|Sergey Davidovich Izgiyayev|
Sergey Izgiyayev in 1970.
November 24, 1922|
Mushkur (Nyugdi), Dagestan, USSR
|Died||July 27, 1972
Derbent, Dagestan, USSR
1965: Jubilee Medal "Twenty Years of Victory in the Great Patriotic War 1941–1945"
Sergey Davidovich Izgiyayev (Russian: Сергей Давидович Изгияев; Hebrew: איזגיאייב סרגיי; born 24 November 1922 — 27 July 1972) was a member of the Union of Soviet Writers, the author of nine books of poetry and five plays, the translator and creator of lyrics for more than thirty songs (nine of which were produced by Moscow's firm Melodiya on Gramophone records). He was of Mountain Jew descent.
Sergey Izgiyayev was born in Mushkur, a village located south-east of the town of Derbent, in the Republic of Dagestan, on the river Gyul'gerychay. Its modern name is Nyugdi. His parents, Dovid-Haim and Leah, had seven children, including three sons and four daughters. Sergey Izgiyayev was the only one of the parent's three sons to live to adulthood. His brother Hizgie, when he was a child, accidentally fell into a flamed tandoor oven, and burned to death. His other brother Gadmil died of typhoid fever in his early teens. His sisters Sariah, Mazaltu, Tirso and Shushen survived to adulthood.
Sergey Izgiyayev started writing poems as a child. In 1939, the regional newspaper Red Star (in the language of the Mountain Jews) published a large collection of his poems. Later that year he married Sarah Shamailov (1923-1978). Her contemporaries, men and women alike, thought that she was a beautiful woman. Sergey Izgiyayev dedicated to her many lyric poems.
From 1940 to 1946 Sergey Izgiyayev was in the military, where he continued to write and publish in the military press. After demobilization, Izgiyayev went to school and graduated from a Pedagogical College while working at the local radio station. In 1947, Sergey Izgiyayev participated in the first congress for young writers in Dagestan. In the early 1960s, he earned his MA in education. From 1961 he served as the chairman of a collective farm (kolkhoz), and was the head of the department of culture of Derbent District Executive Committee, among other leadership positions. In 1963, Sergey Izgiyayev was accepted to the Union of Soviet Writers.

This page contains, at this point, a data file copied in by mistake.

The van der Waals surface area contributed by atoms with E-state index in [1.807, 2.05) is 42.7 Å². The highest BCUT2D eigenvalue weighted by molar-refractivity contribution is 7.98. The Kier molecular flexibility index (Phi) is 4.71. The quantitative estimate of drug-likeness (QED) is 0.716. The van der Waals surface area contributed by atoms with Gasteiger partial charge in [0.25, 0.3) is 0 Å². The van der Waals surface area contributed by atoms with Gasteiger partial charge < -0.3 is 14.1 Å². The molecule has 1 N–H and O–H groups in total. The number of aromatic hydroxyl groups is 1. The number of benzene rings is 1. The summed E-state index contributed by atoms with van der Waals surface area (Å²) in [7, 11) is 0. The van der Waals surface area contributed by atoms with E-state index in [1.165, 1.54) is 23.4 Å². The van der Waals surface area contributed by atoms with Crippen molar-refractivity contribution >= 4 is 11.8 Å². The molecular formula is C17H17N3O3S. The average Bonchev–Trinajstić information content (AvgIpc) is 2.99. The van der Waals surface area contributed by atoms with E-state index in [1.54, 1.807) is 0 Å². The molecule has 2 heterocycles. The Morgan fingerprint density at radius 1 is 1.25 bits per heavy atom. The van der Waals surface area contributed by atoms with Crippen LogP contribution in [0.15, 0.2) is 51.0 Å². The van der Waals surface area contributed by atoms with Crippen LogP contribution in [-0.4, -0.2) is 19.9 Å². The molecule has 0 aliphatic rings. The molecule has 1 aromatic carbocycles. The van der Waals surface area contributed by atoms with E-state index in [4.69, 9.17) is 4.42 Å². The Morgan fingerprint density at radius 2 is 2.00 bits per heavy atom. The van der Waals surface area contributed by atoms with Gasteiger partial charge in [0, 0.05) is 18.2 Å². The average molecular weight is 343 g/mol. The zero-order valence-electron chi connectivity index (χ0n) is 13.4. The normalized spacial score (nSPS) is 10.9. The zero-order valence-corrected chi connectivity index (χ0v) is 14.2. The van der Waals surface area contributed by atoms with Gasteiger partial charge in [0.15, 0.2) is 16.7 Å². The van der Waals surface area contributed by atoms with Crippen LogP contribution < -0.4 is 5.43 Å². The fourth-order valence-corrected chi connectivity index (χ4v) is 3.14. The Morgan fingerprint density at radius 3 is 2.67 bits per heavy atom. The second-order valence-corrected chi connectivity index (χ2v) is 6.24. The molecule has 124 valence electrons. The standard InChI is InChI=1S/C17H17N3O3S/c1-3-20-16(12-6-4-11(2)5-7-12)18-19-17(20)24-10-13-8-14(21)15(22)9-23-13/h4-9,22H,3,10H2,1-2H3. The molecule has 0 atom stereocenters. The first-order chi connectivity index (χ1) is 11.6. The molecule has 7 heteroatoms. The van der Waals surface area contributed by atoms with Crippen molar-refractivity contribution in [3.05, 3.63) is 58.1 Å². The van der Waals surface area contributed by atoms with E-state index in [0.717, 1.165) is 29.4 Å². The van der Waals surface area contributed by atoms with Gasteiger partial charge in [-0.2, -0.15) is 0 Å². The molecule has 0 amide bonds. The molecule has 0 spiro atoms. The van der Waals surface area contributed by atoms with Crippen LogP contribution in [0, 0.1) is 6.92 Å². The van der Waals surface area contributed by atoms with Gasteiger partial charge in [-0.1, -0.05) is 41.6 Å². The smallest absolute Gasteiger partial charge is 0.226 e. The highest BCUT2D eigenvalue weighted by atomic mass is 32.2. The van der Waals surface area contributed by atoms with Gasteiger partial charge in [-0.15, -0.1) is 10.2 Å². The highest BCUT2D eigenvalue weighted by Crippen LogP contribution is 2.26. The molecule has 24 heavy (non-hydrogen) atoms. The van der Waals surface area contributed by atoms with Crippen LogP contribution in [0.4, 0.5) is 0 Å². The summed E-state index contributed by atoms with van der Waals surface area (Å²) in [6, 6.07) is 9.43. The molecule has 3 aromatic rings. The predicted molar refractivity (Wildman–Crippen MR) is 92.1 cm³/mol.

In addition to poetry, Sergey Izgiyayev wrote stage plays for the Mountain Jewish Theater. He translated poems and plays from Russian, Avar, Azerbaijani, and other languages into his native Mountain Jew’s language, Juhuri. He also translated the libretto of Uzeyir Hajibeyov's opera Layla and Majnun, and poems by Mikhail Lermontov, Suleyman Stalsky, Gamzat Tsadasa, Rasul Gamzatov and other poets. His second major work in translation involved a poem in Avar called High Star written by a national Dagestani poet Rasul Gamzatov. Izgiyayev's son David commented on this in an article:
"My father was friends with Rasul Gamzatov, who repeatedly visited my father at a party, but I particularly remember his visit with Murat Kazhlaev (composer of Dagestan), to finalize the book to print…"
About thirty of Sergey Izgiyayev's poems became songs. David, his son, wrote:
"Daddy's songs, especially Gyulboor, are still sung by people in Russia, Israel, America and Europe…"
He died in July 27, 1972, buried at the Jewish cemetery in Derbent.
The eldest son Rashi (1947-2009) died in Derbent. The other children Leah (Lisa), David, Ruspo (Rosa), Svetlana and grandchildren live in Israel.
During Izgiyayev's lifetime, five book collections of his poems and plays were published. Those included:
- We are the defenders of the World (1952)
- Song of Youth (1959)
- Thoughts of the Poet (1966)
- A Conversation with the heart (1970)
- The Fate and Love (1972)
Poems published posthumously
- The tradition we have such (1977)
- Poetry and Poems (1981)
- Favorites (2002)
|Wikimedia Commons has media related to Sergey Izgiyaev.|
- "Memories of my father - David Izgiyayev". jtimes.ru. Retrieved 06.11.2010.
- Poet’s family
- "Sergey Izgiyayev - the Mountain Jewish poet and translator". isroil.info. Retrieved 12-08-2012.
- "Sergey Izgiyayev - in people's memory - Boris Edigarov". jtimes.ru. Retrieved 2011-07-15.